Do you wonder about the best learning activities to put on your shelves for a 3 year old? In case you might find it helpful, I’ll show you what’s on the shelves in my living room for my 3-year-old granddaughter, Zoey. I take care of her 3 afternoons each week. She attends a Montessori school in the mornings.
Like most Montessori homes, mine is always a work in progress. My shelves change according to Zoey’s needs and interests. The shelves I’m showing here are a mixture of afterschooling and homeschooling. Check out my post on afterschooling to see more specific ideas on how to prepare a home environment for afterschooling a preschooler who attends a Montessori school.
The shelves I’m showing you today may not be the same tomorrow. So don’t worry about the exact activities on each shelf. I don’t want you to think that these are what should be on your 3 year old’s shelves. If something is helpful for you, that’s awesome. But I hope you feel comfortable in going with your own child’s needs and interests. That’s what’s most important.
Note: Shelves for a 2½ year old and a 3 year old will typically be very similar. Don’t worry about the exact age. I mainly show our shelves every half year to give you a variety of activities and to show a couple of different themes and seasons. Right now, I mainly have out dinosaurl-themed and fall-themed activities.)
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How to Prepare a Montessori Home Environment for a 3 Year Old – YouTube Video
What’s on My Montessori Shelves for a 3 Year Old
Here’s my Montessori home environment in late fall. If you’re interested in a particular activity below, just click on the link. It’ll go to a blog post or resource with more details. (Note: Zoey’s had Montessori tot schooling, so your activities could be quite different if your child is new to Montessori.)
Between a comfortable armchair for reading together and Zoey’s shelves is a Montessori book basket that we use instead of a book shelf. We have a few of these in our home. Because of our dinosaur theme (which Zoey loves), we’ve included a book about dinosaurs. I typically have some Pete the Cat books, which Zoey absolutely adores, a book about germs, I Spy art books, and some classic books, (Note: These aren’t all Montessori-style books, but they’re all fabulous!)
Our rug container for Montessori Services rugs is an umbrella stand from China. I like to have some special items like this to give preschoolers a sense of beauty and to help them learn to take care of their environment. Of course, if a preschooler isn’t ready to handle something like this carefully, it shouldn’t be part of the environment.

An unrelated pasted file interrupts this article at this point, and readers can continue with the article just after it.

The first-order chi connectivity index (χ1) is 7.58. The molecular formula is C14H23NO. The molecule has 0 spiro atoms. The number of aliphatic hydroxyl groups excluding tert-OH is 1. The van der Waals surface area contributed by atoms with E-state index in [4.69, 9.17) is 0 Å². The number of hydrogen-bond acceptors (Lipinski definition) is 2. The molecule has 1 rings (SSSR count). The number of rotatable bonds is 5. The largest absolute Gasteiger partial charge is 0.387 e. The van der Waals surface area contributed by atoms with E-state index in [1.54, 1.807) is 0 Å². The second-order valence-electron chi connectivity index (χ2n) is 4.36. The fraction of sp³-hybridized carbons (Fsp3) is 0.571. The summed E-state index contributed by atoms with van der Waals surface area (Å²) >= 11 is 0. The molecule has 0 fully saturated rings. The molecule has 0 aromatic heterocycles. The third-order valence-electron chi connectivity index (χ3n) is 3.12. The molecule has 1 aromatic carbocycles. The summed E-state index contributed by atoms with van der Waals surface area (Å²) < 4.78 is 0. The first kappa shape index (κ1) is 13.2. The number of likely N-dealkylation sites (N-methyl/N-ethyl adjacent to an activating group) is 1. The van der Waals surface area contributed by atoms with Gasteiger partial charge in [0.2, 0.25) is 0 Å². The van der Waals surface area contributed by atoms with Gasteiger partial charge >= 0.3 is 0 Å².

A Montessori school generally has a shelf for each curriculum area. Because I only have two shelving units in my living room, I use one for practical life, language, and cultural activities. Many of the cultural activities include language activities in them. The materials aren’t organized by curriculum area on a specific shelf, though. That’s more a matter of which tray fits better on a particular shelf. Organize your shelves in whatever way works best for you, too.
Top shelf in the practical life, language, and cultural area:
- Pocket Hugg-a-Planet Earth and Moon (It’s good to have some type of globe available in your home. This is a fun one. For geography, I’ll be bringing out Little Passports activities, too, throughout the year.
- Montessori nature tray (We’ve had a few that we change out for interest and to study new concepts. A Montessori nature tray is wonderful for any home environment.) Right now our nature tray is a cotton tray with an actual cotton boll. Zoey has really loved our work with a microscope and learning about cotton.
- Where Did My Clothes Come From? and From Cotton to T-Shirt (Zoey likes these a lot!)
- a window washing tray with a Montessori Services squeegee, which Zoey loves (I always keep these on our shelves.)
- spooning popcorn (I usually have a dry or wet pouring activity or some other type of transferring activity on the shelf for a young preschooler. I’m using popcorn right now because I like corn activities in the fall.)
- placing miniature clothespins with autumn leaves (which I found at Michaels craft store) on the edges of silicon baking cups, a sorting and fine-motor activity
- writing and drawing materials
- letter d basket with sandpaper letter d and cursive d from free dinosaur printable
- dinosaur-themed letter d sand tray
- matching phonetic objects and beginning letter sound cubes (with manuscript letter on one side and cursive on the opposite)
Top shelf in the Educational Toys, Sensorial, Math, Music, and Movement Area
- nesting doll (Zoey has loved this for a long time, so I’ve kept it on her shelf. I’ll probably put out our nesting snowman family in its place for winter.)
- singing bowl, Tibetan meditation cymbals, and Tibetan bells
- handbells and musical notes